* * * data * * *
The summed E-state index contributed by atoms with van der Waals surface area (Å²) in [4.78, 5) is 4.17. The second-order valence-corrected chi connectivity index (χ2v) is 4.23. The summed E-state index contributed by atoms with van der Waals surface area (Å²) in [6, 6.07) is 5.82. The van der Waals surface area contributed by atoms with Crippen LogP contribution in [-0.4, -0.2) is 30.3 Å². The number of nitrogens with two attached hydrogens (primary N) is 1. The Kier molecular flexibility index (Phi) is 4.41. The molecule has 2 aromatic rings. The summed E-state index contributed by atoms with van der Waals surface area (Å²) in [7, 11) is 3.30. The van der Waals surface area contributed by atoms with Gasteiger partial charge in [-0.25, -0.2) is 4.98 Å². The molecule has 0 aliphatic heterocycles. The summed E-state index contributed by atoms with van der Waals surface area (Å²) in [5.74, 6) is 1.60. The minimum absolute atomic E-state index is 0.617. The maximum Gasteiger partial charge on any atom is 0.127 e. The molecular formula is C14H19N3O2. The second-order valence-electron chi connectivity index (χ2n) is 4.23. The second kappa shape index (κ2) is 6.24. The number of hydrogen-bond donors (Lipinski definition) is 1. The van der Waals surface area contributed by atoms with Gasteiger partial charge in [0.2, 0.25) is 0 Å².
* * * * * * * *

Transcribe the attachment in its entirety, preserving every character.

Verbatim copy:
The summed E-state index contributed by atoms with van der Waals surface area (Å²) in [4.78, 5) is 4.17. The second-order valence-corrected chi connectivity index (χ2v) is 4.23. The summed E-state index contributed by atoms with van der Waals surface area (Å²) in [6, 6.07) is 5.82. The van der Waals surface area contributed by atoms with Crippen LogP contribution in [-0.4, -0.2) is 30.3 Å². The number of nitrogens with two attached hydrogens (primary N) is 1. The Kier molecular flexibility index (Phi) is 4.41. The molecule has 2 aromatic rings. The summed E-state index contributed by atoms with van der Waals surface area (Å²) in [7, 11) is 3.30. The van der Waals surface area contributed by atoms with Gasteiger partial charge in [-0.25, -0.2) is 4.98 Å². The molecule has 0 aliphatic heterocycles. The summed E-state index contributed by atoms with van der Waals surface area (Å²) in [5.74, 6) is 1.60. The minimum absolute atomic E-state index is 0.617. The maximum Gasteiger partial charge on any atom is 0.127 e. The molecular formula is C14H19N3O2. The second-order valence-electron chi connectivity index (χ2n) is 4.23. The second kappa shape index (κ2) is 6.24. The number of hydrogen-bond donors (Lipinski definition) is 1. The van der Waals surface area contributed by atoms with Gasteiger partial charge in [0.2, 0.25) is 0 Å².